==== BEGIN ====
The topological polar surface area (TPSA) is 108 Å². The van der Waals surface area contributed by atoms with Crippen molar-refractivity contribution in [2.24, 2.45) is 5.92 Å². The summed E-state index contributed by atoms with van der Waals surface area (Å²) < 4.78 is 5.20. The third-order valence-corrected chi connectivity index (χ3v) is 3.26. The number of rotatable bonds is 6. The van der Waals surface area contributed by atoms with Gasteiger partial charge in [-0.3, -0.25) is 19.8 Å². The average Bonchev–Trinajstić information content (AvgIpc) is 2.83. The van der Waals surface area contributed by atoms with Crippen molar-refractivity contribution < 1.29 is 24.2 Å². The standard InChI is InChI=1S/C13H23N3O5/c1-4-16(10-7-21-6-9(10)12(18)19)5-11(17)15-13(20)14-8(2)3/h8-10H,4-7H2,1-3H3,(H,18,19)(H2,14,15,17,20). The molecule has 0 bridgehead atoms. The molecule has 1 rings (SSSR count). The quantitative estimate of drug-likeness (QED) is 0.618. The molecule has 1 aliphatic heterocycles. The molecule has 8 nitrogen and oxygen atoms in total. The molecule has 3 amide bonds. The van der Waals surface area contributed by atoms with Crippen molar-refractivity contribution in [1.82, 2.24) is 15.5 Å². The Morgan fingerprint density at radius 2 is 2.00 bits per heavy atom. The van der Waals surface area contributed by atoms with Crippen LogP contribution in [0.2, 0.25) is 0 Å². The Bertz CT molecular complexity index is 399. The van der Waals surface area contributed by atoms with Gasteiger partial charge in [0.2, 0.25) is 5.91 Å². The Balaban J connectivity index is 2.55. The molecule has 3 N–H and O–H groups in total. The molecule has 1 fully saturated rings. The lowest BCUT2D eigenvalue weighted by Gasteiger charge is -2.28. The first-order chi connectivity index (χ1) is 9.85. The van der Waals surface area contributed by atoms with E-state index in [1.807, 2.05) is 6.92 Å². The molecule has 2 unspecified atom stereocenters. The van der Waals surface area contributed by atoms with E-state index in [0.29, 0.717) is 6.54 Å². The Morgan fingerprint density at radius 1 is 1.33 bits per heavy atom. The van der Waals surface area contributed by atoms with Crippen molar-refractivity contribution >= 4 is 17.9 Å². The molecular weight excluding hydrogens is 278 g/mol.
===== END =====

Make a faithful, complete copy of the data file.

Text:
The topological polar surface area (TPSA) is 108 Å². The van der Waals surface area contributed by atoms with Crippen molar-refractivity contribution in [2.24, 2.45) is 5.92 Å². The summed E-state index contributed by atoms with van der Waals surface area (Å²) < 4.78 is 5.20. The third-order valence-corrected chi connectivity index (χ3v) is 3.26. The number of rotatable bonds is 6. The van der Waals surface area contributed by atoms with Gasteiger partial charge in [-0.3, -0.25) is 19.8 Å². The average Bonchev–Trinajstić information content (AvgIpc) is 2.83. The van der Waals surface area contributed by atoms with Crippen molar-refractivity contribution < 1.29 is 24.2 Å². The standard InChI is InChI=1S/C13H23N3O5/c1-4-16(10-7-21-6-9(10)12(18)19)5-11(17)15-13(20)14-8(2)3/h8-10H,4-7H2,1-3H3,(H,18,19)(H2,14,15,17,20). The molecule has 0 bridgehead atoms. The molecule has 1 rings (SSSR count). The quantitative estimate of drug-likeness (QED) is 0.618. The molecule has 1 aliphatic heterocycles. The molecule has 8 nitrogen and oxygen atoms in total. The molecule has 3 amide bonds. The van der Waals surface area contributed by atoms with Crippen molar-refractivity contribution in [1.82, 2.24) is 15.5 Å². The Morgan fingerprint density at radius 2 is 2.00 bits per heavy atom. The van der Waals surface area contributed by atoms with Crippen LogP contribution in [0.2, 0.25) is 0 Å². The Bertz CT molecular complexity index is 399. The van der Waals surface area contributed by atoms with Gasteiger partial charge in [0.2, 0.25) is 5.91 Å². The Balaban J connectivity index is 2.55. The molecule has 3 N–H and O–H groups in total. The molecule has 1 fully saturated rings. The lowest BCUT2D eigenvalue weighted by Gasteiger charge is -2.28. The first-order chi connectivity index (χ1) is 9.85. The van der Waals surface area contributed by atoms with E-state index in [1.807, 2.05) is 6.92 Å². The molecule has 2 unspecified atom stereocenters. The van der Waals surface area contributed by atoms with E-state index in [0.29, 0.717) is 6.54 Å². The Morgan fingerprint density at radius 1 is 1.33 bits per heavy atom. The van der Waals surface area contributed by atoms with Crippen molar-refractivity contribution >= 4 is 17.9 Å². The molecular weight excluding hydrogens is 278 g/mol.